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Hayfaa Chalabi

Against the binary: Feeling whole in divided Cyprus

Despite fearing and doubting the border, it’s actually one of the reasons I relate most to my homeland.

29 Oct

Welcome back to gal-dem’s monthly gender column ‘Against the binary’, bringing you Yas Necati’s latest reflections on finding gentleness, home and joy as a trans person.

There’s a beach near my village in Cyprus, right on the border, where the sand stretches for miles and you won’t see a single other person all day. When I was younger, I loved to wander down the coast exploring the rock pools, finding crabs and cleaner shrimp. We called this beach kumlu deniz – translated to “sandy sea”. Before I went off exploring, my mum used to warn me not to go too far or I’d be “on their side”. Except nobody was really sure which direction that was. Until recently, the beach went up to a military-controlled area where you can still see craters in the rock face from weapons testing. It is also the place I associate most with the word “home”.

I have often wondered about what it means to associate home with a place of conflict. In 1963, my grandparents left their home in Cyprus, three years after the British were thrown out of the island. My grandmother still cooks with olive oil from the village, still adds a teaspoon of rosewater to every cake she bakes and still wants the taste of her homeland in all of the food she eats.

Before last week, I hadn’t been to Cyprus, and in turn to kumlu deniz, in seven years. The last time I went was just after my grandfather died, when I was 18. And despite wanting to go back many times since, I had been too nervous. My grandparents’ village is small and remote. 

When I was 18 my gender nonconformity could be passed off as me being an “experimental teenager”. But what would it mean to return to my homeland as a very openly genderqueer adult?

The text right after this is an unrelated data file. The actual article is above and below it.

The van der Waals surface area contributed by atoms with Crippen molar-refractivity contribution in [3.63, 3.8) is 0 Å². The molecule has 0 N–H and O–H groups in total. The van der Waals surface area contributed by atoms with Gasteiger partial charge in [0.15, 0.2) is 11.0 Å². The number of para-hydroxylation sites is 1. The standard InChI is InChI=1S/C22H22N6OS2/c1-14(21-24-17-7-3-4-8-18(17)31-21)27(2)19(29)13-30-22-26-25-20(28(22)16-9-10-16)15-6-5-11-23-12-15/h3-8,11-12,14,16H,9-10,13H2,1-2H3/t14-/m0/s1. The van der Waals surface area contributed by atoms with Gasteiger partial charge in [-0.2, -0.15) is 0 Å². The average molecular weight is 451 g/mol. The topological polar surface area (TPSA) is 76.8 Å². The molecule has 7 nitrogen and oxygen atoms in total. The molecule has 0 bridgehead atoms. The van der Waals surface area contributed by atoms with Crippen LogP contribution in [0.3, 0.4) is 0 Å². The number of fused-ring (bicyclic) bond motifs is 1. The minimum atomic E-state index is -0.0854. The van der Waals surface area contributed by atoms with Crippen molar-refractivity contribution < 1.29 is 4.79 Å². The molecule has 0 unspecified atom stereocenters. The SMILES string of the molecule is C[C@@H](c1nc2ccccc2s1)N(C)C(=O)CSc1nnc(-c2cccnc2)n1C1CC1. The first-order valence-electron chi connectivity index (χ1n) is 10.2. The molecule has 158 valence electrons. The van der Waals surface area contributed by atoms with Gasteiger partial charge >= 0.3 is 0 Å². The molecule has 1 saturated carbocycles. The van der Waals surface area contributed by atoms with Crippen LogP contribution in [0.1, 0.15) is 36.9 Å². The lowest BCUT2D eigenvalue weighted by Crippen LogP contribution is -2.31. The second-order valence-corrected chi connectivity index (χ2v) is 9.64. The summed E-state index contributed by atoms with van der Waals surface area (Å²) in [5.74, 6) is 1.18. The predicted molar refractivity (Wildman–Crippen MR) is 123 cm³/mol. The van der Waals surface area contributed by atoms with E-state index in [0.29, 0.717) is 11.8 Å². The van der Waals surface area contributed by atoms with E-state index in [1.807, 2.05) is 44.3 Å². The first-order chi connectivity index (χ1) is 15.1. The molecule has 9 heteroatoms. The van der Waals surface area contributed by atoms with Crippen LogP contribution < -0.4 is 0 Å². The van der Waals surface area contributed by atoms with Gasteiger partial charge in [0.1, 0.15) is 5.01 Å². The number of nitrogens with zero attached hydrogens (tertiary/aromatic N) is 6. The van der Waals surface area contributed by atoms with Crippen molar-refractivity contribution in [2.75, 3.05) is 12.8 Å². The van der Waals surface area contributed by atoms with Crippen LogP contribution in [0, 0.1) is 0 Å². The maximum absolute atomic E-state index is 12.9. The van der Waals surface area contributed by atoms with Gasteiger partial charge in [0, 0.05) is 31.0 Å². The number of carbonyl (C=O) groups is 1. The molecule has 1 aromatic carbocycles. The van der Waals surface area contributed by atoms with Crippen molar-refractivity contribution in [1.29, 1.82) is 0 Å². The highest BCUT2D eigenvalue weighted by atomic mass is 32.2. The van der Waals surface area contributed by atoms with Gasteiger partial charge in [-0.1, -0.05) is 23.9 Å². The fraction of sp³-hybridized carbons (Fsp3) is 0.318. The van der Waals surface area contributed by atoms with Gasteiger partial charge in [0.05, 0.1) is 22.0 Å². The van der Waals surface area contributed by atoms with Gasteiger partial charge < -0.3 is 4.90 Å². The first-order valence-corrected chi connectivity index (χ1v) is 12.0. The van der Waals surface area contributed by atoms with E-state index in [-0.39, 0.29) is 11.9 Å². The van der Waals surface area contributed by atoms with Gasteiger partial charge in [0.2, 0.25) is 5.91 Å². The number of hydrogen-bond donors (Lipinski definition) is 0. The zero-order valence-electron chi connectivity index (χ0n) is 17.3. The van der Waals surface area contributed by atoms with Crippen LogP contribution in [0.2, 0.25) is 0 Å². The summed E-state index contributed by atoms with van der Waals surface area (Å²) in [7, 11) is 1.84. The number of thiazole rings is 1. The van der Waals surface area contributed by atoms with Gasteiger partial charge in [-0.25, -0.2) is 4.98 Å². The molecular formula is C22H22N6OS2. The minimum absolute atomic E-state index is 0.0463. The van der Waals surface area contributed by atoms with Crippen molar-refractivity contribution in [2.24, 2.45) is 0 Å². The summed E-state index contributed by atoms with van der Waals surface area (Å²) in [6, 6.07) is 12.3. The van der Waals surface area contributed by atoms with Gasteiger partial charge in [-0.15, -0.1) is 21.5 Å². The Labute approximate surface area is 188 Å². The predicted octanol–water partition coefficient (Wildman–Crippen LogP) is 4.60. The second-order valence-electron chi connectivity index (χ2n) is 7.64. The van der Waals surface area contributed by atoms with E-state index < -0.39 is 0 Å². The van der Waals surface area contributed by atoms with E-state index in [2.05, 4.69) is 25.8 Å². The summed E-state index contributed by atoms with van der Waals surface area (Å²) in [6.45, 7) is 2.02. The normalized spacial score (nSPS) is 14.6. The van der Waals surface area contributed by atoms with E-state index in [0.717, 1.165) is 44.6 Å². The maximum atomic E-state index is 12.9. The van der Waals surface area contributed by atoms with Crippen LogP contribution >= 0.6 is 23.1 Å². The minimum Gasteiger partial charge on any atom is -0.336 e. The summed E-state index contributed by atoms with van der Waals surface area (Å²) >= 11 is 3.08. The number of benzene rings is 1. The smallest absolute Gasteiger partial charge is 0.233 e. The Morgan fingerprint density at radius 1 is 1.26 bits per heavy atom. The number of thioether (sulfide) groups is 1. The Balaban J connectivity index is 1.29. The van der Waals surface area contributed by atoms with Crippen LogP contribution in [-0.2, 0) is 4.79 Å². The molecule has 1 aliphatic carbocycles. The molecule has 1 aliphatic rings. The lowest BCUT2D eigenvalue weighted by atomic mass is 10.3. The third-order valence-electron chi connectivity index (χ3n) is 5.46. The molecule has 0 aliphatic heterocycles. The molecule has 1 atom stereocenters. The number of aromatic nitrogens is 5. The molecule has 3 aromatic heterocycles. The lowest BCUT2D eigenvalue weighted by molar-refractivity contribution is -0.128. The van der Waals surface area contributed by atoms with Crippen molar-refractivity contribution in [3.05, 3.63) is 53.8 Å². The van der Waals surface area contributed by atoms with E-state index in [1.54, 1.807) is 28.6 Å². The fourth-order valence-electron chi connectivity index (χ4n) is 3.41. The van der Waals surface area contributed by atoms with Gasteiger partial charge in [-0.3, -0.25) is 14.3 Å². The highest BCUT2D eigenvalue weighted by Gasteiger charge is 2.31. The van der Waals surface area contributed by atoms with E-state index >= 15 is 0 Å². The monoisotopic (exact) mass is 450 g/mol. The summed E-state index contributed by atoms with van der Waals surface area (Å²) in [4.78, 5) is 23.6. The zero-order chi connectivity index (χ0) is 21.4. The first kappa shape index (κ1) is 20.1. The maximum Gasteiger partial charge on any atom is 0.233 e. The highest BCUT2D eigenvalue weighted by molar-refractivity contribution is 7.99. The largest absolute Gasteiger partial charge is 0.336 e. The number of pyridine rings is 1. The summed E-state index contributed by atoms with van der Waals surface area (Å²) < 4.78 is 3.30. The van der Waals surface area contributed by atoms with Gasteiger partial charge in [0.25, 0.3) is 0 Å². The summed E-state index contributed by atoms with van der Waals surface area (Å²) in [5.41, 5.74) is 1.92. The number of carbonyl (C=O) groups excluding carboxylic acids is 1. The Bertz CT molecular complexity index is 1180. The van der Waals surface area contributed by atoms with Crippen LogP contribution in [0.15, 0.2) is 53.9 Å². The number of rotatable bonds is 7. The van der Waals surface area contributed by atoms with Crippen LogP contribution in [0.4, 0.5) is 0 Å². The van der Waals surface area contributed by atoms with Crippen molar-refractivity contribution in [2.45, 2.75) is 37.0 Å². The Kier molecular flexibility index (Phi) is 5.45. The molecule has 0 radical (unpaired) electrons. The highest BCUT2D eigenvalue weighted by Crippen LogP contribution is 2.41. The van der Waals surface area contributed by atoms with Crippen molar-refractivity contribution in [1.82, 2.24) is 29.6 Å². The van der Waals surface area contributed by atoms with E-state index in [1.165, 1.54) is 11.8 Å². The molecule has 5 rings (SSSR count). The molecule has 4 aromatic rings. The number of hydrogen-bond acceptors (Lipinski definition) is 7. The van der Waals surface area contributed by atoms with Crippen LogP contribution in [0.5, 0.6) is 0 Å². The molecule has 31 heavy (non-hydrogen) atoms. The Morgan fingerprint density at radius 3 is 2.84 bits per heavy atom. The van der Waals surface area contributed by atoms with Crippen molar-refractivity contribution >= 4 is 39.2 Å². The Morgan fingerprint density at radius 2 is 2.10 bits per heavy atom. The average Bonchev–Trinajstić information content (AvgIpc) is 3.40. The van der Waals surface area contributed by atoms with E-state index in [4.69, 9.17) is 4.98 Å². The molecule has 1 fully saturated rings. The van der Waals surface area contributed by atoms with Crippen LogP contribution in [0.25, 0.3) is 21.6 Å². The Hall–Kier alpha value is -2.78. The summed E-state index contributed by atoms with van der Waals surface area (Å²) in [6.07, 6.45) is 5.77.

What would it mean to return to my homeland as a very openly genderqueer adult?”

This time round, I was visiting with my partner and my family was worried about our safety as queer people. But I wasn’t worried – at least, not any more worried than I am generally as a queer and trans person. I was much more concerned about social rejection – it would hurt so much more to be rejected in the place I called home. I associate Cyprus with belonging, and I was scared about that being shattered – it would have really shaken my sense of self.

There’s even a recently-started Cypriot diaspora queer group in London that I’m too shy to go to. It feels too monumental to be in that space, I both crave it more than anything else and fear it because I’m scared it won’t be what I crave.

Homegoing is scary. At Heathrow airport, I held my partner’s hand tight and I said to them, “Whatever happens on this journey, it will change my life”.

Cyprus is a tiny island. In the short journey between Istanbul airport and Ercan airport (the sole airport in the North, reachable only via Turkey) you can literally see the outline of the island beneath you. The burun (nose) stretches out like a sword, or a hand. We touched down early in the morning and our first steps were unfortunately on airport tarmac rather than the lush green of the countryside. But even in the plane parking lot, I could feel the things that I associate with Cyprus – the air that tastes sweet on your tongue, the sun like a gentle embrace on your skin, the skylight and bright and still, as if in meditation.

“I wasn’t expecting to see so many queers, and with each encounter, I felt closer to my homeland”